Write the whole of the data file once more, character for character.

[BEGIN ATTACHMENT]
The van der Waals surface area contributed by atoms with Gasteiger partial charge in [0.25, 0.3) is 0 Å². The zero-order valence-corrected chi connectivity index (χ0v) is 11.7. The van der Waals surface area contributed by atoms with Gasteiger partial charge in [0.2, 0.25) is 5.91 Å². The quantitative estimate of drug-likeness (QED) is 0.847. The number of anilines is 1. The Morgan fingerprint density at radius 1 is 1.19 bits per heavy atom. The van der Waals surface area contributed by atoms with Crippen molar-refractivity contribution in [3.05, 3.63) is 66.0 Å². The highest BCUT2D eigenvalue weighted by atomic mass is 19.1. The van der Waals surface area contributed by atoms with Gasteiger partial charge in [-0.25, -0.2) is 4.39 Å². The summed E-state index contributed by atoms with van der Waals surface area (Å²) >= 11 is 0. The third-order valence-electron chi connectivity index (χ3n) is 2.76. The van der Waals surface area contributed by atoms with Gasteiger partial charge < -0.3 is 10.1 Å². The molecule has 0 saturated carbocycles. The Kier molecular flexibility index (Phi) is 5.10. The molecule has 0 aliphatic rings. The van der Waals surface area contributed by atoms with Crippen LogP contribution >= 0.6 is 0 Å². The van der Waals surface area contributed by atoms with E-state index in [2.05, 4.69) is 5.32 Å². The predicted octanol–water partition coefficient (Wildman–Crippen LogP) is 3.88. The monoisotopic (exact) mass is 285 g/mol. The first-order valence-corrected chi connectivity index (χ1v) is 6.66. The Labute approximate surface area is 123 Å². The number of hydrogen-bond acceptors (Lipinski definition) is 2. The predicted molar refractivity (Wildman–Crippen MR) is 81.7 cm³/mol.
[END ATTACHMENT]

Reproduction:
The van der Waals surface area contributed by atoms with Gasteiger partial charge in [0.25, 0.3) is 0 Å². The zero-order valence-corrected chi connectivity index (χ0v) is 11.7. The van der Waals surface area contributed by atoms with Gasteiger partial charge in [0.2, 0.25) is 5.91 Å². The quantitative estimate of drug-likeness (QED) is 0.847. The number of anilines is 1. The Morgan fingerprint density at radius 1 is 1.19 bits per heavy atom. The van der Waals surface area contributed by atoms with Crippen molar-refractivity contribution in [3.05, 3.63) is 66.0 Å². The highest BCUT2D eigenvalue weighted by atomic mass is 19.1. The van der Waals surface area contributed by atoms with Gasteiger partial charge in [-0.25, -0.2) is 4.39 Å². The summed E-state index contributed by atoms with van der Waals surface area (Å²) >= 11 is 0. The third-order valence-electron chi connectivity index (χ3n) is 2.76. The van der Waals surface area contributed by atoms with Gasteiger partial charge < -0.3 is 10.1 Å². The molecule has 0 saturated carbocycles. The Kier molecular flexibility index (Phi) is 5.10. The molecule has 0 aliphatic rings. The van der Waals surface area contributed by atoms with Crippen LogP contribution >= 0.6 is 0 Å². The van der Waals surface area contributed by atoms with E-state index in [2.05, 4.69) is 5.32 Å². The predicted octanol–water partition coefficient (Wildman–Crippen LogP) is 3.88. The monoisotopic (exact) mass is 285 g/mol. The first-order valence-corrected chi connectivity index (χ1v) is 6.66. The Labute approximate surface area is 123 Å². The number of hydrogen-bond acceptors (Lipinski definition) is 2. The predicted molar refractivity (Wildman–Crippen MR) is 81.7 cm³/mol.